That's how powerfully Bryce Harper struck his first-inning home run in the Phillies' 2-1 win over the Rockies (see observations). The ball left his bat at 114.1 miles per hour, traveled 466 feet and cleared the brick walls in center field.

It was loud and it made the sellout crowd of 42,354 fans louder.

"I think just as a fan, you just stop and watch the distance of the ball," manager Gabe Kapler said. "I don't think we saw a ball go that far to center field all year last year and certainly not this year. That's rare territory. Pretty impressive."

Harper pounced on a first-pitch fastball from Rockies right-hander Antonio Senzatela. The swing consisted of everything you want to see from Harper, who is 5 for 15 (.333) over his last four games with the homer and three doubles.

He's staying back and driving the ball.

"I think he's beginning to feel it," Kapler said. "I think part of that comes from the work he's been doing with [hitting coach] John Mallee, specifically being a little bit taller on his backside and his hands being a little bit closer to his body."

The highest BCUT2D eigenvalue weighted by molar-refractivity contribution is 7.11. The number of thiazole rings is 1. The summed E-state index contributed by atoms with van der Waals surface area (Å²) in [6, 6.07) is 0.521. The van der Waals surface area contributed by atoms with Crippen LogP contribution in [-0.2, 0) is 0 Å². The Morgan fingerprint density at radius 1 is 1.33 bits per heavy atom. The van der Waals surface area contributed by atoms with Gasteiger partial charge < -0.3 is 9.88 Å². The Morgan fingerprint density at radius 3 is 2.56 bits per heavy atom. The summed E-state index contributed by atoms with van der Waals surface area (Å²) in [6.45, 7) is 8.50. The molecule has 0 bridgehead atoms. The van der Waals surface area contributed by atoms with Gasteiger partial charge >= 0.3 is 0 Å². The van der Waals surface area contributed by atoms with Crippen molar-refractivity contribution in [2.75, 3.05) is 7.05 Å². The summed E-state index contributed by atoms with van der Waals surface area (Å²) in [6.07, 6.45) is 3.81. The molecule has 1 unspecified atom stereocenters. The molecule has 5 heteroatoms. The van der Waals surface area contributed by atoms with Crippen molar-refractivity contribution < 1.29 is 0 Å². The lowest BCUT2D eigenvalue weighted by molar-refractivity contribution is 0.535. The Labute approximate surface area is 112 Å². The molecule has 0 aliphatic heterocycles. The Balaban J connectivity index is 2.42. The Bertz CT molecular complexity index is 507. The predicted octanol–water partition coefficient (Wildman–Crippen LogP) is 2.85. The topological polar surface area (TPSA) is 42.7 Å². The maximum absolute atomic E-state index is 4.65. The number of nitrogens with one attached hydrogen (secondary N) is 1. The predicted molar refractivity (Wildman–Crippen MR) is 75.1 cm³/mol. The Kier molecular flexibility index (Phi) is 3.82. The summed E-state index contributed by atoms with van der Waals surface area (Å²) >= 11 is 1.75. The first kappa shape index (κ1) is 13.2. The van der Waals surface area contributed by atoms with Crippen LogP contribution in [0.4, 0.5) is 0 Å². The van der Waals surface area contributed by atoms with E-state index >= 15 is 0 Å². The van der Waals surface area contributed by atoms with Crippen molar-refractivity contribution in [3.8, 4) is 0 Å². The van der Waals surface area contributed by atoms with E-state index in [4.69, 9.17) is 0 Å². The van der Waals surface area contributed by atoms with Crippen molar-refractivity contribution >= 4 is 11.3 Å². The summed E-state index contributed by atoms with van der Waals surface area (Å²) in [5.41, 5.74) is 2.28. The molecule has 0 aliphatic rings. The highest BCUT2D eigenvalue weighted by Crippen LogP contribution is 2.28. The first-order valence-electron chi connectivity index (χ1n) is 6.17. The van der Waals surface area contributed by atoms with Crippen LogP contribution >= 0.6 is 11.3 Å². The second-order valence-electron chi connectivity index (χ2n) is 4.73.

Harper didn't want to make too much about the distance of his home run. He remembered some advice from a former manager and five-time All-Star.

"Matt Williams always used to tell me, 'It's not how far, it's how many you hit,'" Harper said. "I'm just trying to go about it the right way every single day, doing things out there that help this team win. Just putting the bat to the ball and trying to win games.

Harper has eight home runs and 28 RBIs in 45 games. He has a .371 on-base percentage and is second in baseball to only Mike Trout with 34 walks.

However, he's hitting .230 and was 10 for his last 70 (.143) prior to this 5-for-15 stretch. The Phillies are seeing positive signs, though, from Harper's swing.

"We all believed he was going to break out of what he was in," Nola said. "Guy works hard, works hard at what he does. We've all seen what he's done in his career. Nobody is pressing over him, we know he's the gamer that he is and he does a lot to help the team.

On Saturday, it was a walk, a double and vicious contact on the first pitch he saw.

"I think Harp is best when he's gap to gap," Kapler said. "Every once in a while, he's out in front and pulls the ball down the line. He's at his best when he's hitting high line drives into the gaps, and the ones that he gets just underneath go into the seats or in this case, over everything in center field."